Where to stay in and around Death Valley National Park

The Death Valley National Park is a North American national park that expands right the way across the Southern California desert, as well as touching a small part of Nevada. Death Valley is a beautiful part of the world, but is often missed out or looked past by travellers – and not only because of the somewhat threatening name! This famous location is often thought of as a large, barren and lifeless landscape with nothing to see, which, in actual fact, couldn’t be further from the truth.

Death Valley National Park Twenty Mule Team Canyon

With an impressive 3.4 million acres of land, Death Valley qualifies as the largest National Park in the whole country, and happens to be one of the most striking and dramatic landscapes in the world. With its great sand dunes and countless desert rocks, Death Valley is home to one of the largest geological ‘museums’ ever seen – containing almost every geological era. This Californian National Park is the flattest expanse of land in the country.

It is important, if travellers wish to spend some time in and around this area, that they know at least a few good places to stay.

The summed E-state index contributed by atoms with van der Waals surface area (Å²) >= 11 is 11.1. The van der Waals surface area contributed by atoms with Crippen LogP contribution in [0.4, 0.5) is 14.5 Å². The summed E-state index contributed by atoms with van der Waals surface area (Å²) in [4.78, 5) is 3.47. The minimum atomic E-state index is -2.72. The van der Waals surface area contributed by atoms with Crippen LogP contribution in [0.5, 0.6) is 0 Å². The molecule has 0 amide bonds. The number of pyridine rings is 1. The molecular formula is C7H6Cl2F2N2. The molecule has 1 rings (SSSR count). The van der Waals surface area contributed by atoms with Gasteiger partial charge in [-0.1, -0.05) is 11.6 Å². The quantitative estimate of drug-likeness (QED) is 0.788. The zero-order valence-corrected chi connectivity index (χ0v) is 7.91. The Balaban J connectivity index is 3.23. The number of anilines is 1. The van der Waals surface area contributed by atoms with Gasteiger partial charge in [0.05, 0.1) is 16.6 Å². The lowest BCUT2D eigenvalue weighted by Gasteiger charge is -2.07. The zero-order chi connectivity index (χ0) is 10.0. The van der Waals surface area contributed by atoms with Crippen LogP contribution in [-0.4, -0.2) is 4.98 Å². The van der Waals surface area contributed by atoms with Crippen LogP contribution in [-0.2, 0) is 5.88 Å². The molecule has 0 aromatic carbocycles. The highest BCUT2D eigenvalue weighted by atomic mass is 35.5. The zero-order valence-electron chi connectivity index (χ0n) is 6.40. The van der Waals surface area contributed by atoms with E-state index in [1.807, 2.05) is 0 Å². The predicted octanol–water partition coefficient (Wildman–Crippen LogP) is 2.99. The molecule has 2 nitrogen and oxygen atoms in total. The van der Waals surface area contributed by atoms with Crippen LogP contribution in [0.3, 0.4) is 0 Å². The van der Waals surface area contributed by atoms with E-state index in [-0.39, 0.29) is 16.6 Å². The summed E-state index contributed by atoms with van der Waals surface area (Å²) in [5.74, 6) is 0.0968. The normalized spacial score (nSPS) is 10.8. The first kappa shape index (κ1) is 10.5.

Exploring the park may take days, and it is important to have somewhere convenient and handy to refresh oneself after a day of adventure.

Death Valley National Park Sand Dunes

There are four in-park lodging options within the park itself, with more than satisfactory facilities for all visitors. The Furnace Creek Inn offers first class accommodation in a historical building with 66 rooms. This lodging is the priciest of all four, with prices up to $370. Unfortunately the whole place is closed during the summer. There is also the option of staying at the Furnace Creek Ranch, offering a more ranch-like, family-style version of the inn. Prices are generally more moderate, reaching up to $174 – determined by room and season. The smallest and most budget friendly place to stay is the Panamint Springs Resort. While the rooms are rather cramped, this establishment sets you back $149 at the very most. Stovepipe Wells Village is another possibility, and is a motel-style economical option. Overall, Stovepipe offers a comfortable stay.

Death Valley National Park Devil Golf Course

There is also a plethora of great camping opportunities that you can opt for, in and around the park, which offer fine facilities and a lot of fun. The camping at Furnace Creek provides good amenities and 136 different sites. Prices will range from $12-18 depending on the season.  Mahogany Flat is another campsite situated at 8,200 feet. A beautiful camping experience which is only open during the summer, and only accessible to high-clearance vehicles.